Plastics: Its Socio-Economic Effect on the Environment
Assistant Professor Dr Seck Tan from the Design and Specialised Businesses cluster of Singapore Institute of Technology (SIT) was among the panel of experts who spoke at the recent International Conference on Plastics in the Marine Environment (ICPME) in Dec 2018. In line with the International Year of the Reef 2018 and Singapore’s Year for Climate Action, the ICPME sought to address the issue of plastic debris in the marine environment, with a special focus on microplastics and the environmental issues facing tropical Southeast Asia.
In his presentation titled Plastics: A Primer to Its Socio-Economic Cost, Asst Prof Tan delved deep into the socio-economic factors that led to plastic pollution such as the pervasive effect of rapid economic growth and what can be done to mitigate further environmental destruction.
Read on to find out more in our conversation with Asst Prof Tan:
1. Why are plastics damaging to both the environment and economy?
Plastics have direct and indirect impact to the environment’s “source and sink” functions, which are its capability to provide natural resources (source function), as well as ability to absorb unwanted by-products (sink function).
To understand why plastics pose a huge problem to the environment, we need to first look at its origins and form to understand its popularity amongst consumers and manufacturers. Easily manufactured and shaped into various shapes and sizes, plastics can be engineered to be extremely durable, or designed to fall apart very easily, subject to the purpose of its use. The popularity of plastic stems from its wide-ranging functions aimed at satisfying consumers’ needs and wants. Furthermore, it is relatively inexpensive, which adds to its popularity with manufacturers and, therefore, its massive volume production.
At the end of its lifespan, plastics pose a huge challenge to the environment as they do not degrade completely. Even though large pieces of plastic can be degraded into smaller forms (microplastics), they are easily swept into the sea as debris where they remain in perpetuity. The environment is not able to contain and “sink” the sheer volume of plastics that are discarded every day. This results in the gradual degradation of the environment as unwanted by-products cannot be absorbed.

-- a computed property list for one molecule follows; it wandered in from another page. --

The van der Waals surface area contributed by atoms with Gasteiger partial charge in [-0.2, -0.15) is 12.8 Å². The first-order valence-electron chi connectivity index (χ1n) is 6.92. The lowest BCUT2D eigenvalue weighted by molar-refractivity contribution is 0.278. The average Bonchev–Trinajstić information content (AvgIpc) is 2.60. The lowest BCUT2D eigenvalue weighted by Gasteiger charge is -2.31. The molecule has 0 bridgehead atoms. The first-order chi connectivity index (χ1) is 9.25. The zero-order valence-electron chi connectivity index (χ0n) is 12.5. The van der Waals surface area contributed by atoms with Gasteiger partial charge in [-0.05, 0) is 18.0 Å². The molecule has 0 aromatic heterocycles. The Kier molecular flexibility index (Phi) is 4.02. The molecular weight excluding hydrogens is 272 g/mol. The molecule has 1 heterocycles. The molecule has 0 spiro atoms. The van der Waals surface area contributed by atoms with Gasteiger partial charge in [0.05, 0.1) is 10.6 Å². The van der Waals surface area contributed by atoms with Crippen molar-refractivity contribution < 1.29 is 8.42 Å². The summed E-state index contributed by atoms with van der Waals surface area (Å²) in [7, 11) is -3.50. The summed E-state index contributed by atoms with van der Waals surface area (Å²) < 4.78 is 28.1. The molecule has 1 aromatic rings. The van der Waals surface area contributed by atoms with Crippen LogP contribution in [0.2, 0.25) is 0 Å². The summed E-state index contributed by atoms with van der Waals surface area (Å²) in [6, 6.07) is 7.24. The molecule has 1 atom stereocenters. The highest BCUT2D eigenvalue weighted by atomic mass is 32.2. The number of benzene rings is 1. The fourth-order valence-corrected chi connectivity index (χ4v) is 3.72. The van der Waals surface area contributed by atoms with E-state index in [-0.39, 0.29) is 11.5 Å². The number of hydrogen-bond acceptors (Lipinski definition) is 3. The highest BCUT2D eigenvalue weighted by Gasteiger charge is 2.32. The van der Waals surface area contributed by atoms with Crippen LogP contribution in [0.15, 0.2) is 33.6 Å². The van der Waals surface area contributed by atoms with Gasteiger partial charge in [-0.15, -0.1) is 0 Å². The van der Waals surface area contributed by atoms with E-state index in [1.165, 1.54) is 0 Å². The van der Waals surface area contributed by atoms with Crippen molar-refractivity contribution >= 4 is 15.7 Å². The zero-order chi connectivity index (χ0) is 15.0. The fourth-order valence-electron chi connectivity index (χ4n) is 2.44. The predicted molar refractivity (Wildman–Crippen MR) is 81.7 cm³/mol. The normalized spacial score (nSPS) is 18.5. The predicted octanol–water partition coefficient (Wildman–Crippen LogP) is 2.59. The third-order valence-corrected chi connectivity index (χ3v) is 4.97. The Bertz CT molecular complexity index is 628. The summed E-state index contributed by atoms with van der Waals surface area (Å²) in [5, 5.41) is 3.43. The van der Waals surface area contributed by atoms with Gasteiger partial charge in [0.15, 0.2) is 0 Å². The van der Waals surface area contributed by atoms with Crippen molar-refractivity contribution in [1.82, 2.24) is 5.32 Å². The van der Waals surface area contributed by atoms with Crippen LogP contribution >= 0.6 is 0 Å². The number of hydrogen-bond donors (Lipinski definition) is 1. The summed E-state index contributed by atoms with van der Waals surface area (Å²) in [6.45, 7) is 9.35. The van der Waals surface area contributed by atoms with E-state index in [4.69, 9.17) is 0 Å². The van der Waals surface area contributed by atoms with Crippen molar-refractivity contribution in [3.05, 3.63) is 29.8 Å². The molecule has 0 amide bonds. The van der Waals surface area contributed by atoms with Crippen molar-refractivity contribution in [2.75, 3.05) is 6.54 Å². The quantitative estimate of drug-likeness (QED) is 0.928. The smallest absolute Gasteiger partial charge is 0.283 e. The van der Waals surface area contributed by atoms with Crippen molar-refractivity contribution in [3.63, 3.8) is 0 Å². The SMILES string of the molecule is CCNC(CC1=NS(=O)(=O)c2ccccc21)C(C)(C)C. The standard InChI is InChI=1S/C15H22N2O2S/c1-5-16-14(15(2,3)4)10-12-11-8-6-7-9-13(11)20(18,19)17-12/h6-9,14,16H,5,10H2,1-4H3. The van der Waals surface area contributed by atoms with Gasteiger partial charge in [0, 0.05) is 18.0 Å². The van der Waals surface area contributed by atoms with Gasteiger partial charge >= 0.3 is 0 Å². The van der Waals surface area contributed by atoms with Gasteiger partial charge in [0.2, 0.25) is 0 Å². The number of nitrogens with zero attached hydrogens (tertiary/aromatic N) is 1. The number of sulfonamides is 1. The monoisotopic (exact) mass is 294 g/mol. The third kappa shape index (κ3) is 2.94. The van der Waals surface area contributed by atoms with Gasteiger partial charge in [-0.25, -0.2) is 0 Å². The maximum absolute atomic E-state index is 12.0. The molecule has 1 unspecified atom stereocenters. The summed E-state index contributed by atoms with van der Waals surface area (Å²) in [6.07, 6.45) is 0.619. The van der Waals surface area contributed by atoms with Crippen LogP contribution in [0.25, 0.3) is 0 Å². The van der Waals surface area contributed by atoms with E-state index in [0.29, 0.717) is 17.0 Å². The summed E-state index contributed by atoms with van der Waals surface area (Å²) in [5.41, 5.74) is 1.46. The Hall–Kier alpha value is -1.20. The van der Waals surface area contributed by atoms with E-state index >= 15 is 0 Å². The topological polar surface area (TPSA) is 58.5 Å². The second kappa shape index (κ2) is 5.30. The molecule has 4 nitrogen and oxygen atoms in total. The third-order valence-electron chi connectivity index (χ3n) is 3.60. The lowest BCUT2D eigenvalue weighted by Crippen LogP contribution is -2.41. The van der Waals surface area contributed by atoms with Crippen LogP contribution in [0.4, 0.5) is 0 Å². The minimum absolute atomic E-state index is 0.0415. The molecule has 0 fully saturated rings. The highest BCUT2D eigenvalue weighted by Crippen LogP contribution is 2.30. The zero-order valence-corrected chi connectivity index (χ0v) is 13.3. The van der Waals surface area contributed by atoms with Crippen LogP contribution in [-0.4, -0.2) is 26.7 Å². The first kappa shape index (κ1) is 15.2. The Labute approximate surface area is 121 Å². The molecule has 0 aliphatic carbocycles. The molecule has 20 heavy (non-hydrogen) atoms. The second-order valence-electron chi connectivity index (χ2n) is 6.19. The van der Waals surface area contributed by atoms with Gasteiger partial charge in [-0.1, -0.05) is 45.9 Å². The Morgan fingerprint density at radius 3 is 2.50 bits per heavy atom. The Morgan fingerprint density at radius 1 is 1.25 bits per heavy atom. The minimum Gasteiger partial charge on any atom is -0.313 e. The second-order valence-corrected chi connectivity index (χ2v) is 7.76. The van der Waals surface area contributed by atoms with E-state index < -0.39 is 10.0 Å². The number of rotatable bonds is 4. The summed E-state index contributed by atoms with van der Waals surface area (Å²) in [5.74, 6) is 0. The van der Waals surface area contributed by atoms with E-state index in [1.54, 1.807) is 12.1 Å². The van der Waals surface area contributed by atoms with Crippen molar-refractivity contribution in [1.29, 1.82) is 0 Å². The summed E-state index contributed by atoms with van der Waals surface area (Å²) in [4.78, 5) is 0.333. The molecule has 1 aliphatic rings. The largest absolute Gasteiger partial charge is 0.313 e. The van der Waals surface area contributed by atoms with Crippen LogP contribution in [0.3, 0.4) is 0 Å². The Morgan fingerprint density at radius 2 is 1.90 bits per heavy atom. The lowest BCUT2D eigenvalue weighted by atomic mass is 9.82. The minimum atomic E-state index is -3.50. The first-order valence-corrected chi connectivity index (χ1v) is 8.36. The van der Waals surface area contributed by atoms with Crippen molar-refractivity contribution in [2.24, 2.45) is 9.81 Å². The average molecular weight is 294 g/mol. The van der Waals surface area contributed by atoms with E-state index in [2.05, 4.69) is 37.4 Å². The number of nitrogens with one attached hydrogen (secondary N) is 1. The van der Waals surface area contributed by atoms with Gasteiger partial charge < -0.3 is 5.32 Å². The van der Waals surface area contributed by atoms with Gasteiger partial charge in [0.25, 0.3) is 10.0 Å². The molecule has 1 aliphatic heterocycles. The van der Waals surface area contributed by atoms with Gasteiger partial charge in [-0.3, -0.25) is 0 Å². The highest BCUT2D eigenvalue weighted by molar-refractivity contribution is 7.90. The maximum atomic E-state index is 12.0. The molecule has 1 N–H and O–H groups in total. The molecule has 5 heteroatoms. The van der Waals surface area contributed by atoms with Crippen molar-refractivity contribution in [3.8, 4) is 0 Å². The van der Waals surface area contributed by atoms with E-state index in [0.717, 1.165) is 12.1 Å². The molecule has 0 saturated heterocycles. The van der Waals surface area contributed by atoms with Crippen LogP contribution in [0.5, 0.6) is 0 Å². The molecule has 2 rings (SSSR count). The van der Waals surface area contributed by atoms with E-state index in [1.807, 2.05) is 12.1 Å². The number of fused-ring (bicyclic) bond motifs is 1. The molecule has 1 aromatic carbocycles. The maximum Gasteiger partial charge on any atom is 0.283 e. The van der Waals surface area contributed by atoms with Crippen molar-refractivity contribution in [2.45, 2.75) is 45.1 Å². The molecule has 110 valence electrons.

The presence of discarded plastics also indirectly affects the environment’s source function. Unwanted plastics that end up in the ocean deteriorate the natural ecosystem and entire marine habitat. This in turn, impedes the formation of finite natural resources and raw materials that help support the economy.
All economic activities draw from the natural ecosystem for environmental services of source and sink. The environment is not infinite; it is a capital just like finance, human and machinery.
2. How does the pursuit of economic growth pose a problem to the environment?
We are in a closed-loop economy where the consumer and manufacturer are in an intricate relationship that involves the consumers purchasing what manufacturers produce, and manufacturers strive to meet the needs and demands of consumers. The actions of both consumers and manufacturer contribute to an economy that pursues a higher standard of living.
By acknowledging the above, we can understand how the pursuit of economic growth and development can immensely correlate to the demand for production of single-use materials that, when discarded, cannot be absorbed by the environment. Therefore, every member of the economy – from the consumer to the manufacturer to the government – plays pertinent roles in contributing and alleviating the impact of plastics on the environment.